Death Penalty

Faithful Citizenship notes that “our nation’s continued reliance on the death penalty cannot be justified.” By contrast, Santorum voted against replacing the death penalty with life in prison in the 1994 Crime Bill and supported limiting death penalty appeals that death row inmates could use to challenge their convictions and sentences.

Climate Change

The Bishops were clear that Catholic theology calls for protecting the environment and addressing climate change, stating that:

Care for the earth and for the environment is a moral issue. Protecting the land, water, and air we share is a religious duty of stewardship and reflects our responsibility to born and unborn children, who are most vulnerable to environmental assault. Effective initiatives are required for energy conservation and the development of alternate, renewable, and clean-energy resources. Our Conference offers a distinctive call to seriously address global climate change.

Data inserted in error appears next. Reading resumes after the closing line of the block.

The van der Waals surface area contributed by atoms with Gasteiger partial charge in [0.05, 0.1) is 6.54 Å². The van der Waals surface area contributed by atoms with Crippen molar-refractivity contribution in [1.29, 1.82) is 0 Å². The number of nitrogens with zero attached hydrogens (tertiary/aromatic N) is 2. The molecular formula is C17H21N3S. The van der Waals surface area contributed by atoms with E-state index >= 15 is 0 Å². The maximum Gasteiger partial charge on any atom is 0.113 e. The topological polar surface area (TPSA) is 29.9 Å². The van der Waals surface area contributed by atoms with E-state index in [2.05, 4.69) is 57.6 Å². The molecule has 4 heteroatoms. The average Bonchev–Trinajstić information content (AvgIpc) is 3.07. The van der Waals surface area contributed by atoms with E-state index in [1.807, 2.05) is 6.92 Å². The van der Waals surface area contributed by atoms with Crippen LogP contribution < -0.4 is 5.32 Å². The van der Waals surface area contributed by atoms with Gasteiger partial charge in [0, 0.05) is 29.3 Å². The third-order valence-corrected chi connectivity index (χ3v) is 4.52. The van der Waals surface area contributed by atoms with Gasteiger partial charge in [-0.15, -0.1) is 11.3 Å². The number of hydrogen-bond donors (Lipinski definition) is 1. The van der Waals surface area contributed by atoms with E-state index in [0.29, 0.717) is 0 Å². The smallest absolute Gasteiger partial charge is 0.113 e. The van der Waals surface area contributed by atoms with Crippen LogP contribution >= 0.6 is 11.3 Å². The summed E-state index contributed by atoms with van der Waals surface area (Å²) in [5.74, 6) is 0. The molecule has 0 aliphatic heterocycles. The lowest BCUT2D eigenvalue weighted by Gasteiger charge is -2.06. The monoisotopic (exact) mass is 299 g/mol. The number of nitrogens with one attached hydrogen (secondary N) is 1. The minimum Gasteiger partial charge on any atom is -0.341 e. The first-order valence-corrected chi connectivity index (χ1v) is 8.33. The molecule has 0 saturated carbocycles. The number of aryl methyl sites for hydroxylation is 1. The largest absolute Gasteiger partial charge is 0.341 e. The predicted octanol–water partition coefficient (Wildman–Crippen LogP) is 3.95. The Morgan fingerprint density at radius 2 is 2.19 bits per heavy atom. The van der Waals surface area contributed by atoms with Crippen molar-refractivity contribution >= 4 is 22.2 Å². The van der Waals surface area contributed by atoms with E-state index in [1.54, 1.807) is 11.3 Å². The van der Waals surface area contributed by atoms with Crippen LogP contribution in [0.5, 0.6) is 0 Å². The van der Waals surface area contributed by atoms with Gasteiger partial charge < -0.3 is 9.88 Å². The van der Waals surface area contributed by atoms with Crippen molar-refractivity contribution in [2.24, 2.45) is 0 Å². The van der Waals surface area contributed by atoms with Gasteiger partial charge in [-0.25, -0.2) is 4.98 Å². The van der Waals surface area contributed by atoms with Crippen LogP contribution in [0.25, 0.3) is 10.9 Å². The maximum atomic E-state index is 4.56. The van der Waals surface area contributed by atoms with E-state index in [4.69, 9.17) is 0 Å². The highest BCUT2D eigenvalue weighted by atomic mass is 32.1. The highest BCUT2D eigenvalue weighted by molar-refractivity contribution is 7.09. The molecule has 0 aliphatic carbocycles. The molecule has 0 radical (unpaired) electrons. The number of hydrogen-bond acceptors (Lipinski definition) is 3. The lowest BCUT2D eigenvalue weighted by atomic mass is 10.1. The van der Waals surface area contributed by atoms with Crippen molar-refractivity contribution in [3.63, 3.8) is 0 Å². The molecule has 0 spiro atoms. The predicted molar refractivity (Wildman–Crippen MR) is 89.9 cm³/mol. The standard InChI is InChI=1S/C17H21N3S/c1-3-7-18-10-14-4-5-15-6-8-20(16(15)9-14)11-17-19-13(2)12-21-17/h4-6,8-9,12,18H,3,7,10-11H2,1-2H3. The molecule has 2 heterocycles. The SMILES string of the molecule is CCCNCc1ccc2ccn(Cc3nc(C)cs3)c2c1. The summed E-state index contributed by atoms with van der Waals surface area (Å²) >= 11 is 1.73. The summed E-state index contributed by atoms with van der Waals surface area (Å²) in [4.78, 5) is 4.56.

By contrast, Santorum claims that climate change is a fraud, stating that it is “an absolute travesty of scientific research that was motivated by those who, in my opinion, saw this as an opportunity to create a panic and a crisis for government to be able to step in and even more greatly control your life.” Similarly, in June 2011, Santorum had the following to say about climate change:

I believe the earth gets warmer and I also believe the earth gets cooler, and I think history points out that it does that and that the idea that man, through the production of CO2 – which is a trace gas in the atmosphere, and the manmade part of that trace gas is itself a trace gas – is somehow responsible for climate change is, I think, just patently absurd.